First-of-its-kind training conducted by US Marine Corps on HMLA-773

First-of-its-kind training conducted by US Marine Corps on HMLA-773

8-Dec-2017 Source: DVIDS

Crew members and ordnance technicians with Marine Light Attack Helicopter Squadron-773 (HMLA-773) conducted innovative drooped gun training that will set the standard across the U.S. Marine Corps Dec. 1, 2017 here.

A drooped gun is a malfunction that occurs when an AH-1W SuperCobra 20 mm Gatling gun does not stow in its turret when landing. It’s a rare occurrence but can cause significant structural damage to aircraft and injury to crew members if not properly corrected.

The procedures to fix a drooped gun have previously not been standardized across the Marine Corps, and ordnance technicians with HMLA-773 have worked for the last year to create a safe, efficient method that can now be implemented in other light attack helicopter squadrons.

“When you encounter it for the first time, you kind of just have to figure out what you’re going to do with it,” said Marine Master Sgt. Patrick Lapointe, HMLA-773 ordnance chief and mastermind behind this training evolution, about the first time he encountered a drooped gun. “We were out on [an exercise], an aircraft came back from the range with a drooped gun… and live ordnance. We went under and were able to pull the gun up using our belts.”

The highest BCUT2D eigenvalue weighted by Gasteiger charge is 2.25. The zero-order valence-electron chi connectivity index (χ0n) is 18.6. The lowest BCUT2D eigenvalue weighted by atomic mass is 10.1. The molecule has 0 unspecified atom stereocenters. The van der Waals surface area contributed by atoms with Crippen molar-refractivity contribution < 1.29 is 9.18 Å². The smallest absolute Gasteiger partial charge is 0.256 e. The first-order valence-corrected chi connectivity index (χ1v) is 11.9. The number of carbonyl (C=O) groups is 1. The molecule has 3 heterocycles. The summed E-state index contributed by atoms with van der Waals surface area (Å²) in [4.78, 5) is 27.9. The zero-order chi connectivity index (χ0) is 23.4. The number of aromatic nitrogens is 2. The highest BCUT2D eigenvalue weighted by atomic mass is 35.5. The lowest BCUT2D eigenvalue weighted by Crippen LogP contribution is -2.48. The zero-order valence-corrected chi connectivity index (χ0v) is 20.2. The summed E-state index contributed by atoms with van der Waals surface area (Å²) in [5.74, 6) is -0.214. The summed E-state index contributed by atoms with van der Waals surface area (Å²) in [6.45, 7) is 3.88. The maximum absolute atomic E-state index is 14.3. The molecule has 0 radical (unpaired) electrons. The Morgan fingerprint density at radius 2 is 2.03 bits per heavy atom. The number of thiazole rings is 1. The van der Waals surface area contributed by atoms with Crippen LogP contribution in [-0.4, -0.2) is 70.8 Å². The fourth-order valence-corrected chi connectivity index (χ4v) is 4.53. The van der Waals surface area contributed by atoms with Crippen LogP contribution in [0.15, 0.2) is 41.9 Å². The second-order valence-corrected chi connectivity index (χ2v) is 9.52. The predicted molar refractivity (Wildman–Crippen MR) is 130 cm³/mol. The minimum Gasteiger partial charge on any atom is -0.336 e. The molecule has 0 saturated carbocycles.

His goal was to arm his Marines with a safer method.

The new procedure requires a safety observer to manually clear the gun of ammunition, followed by two ordnance technicians threading a cargo strap through the Gatling gun on a hovering aircraft and pulling up on the gun as the aircraft slowly lands.

“It’s really windy,” joked Marine Sgt. Andrew Lucas Whipple, HMLA-773 aviation ordnance technician and quality assurance observer, about maneuvering under the hovering aircraft. “It can be dangerous, but we do so much training that it’s just second nature to us.”

It’s a risky procedure if not done precisely, particularly when it occurs during real-world scenarios involving live ordnance. Prior to the practical training, ordnance technicians held safety briefings and spent the previous year performing drills on static aircraft.

“We would drop the gun down and walk through how it would be done in the air,” Whipple said. “We probably did that 50 to 100 times. It all paid off in the end, we were all ready for it and we all knew exactly what to do as soon as it was game time.”

A training video, along with detailed instructions, will now be distributed throughout Marine Corps’ aviation units to ensure safety and standardization.

“When it happens for real, it’s going to be at night, on goggles, the Marines probably aren’t going to have the appropriate equipment with them, they’re going to be unprepared in a field environment, probably in the desert,” said Marine Maj. Jason Graul, HMLA-773 aircraft maintenance officer. “That’s why we’re trying to put these standards in place across the Marine Corps so that the squadrons are prepared when it happens live.”

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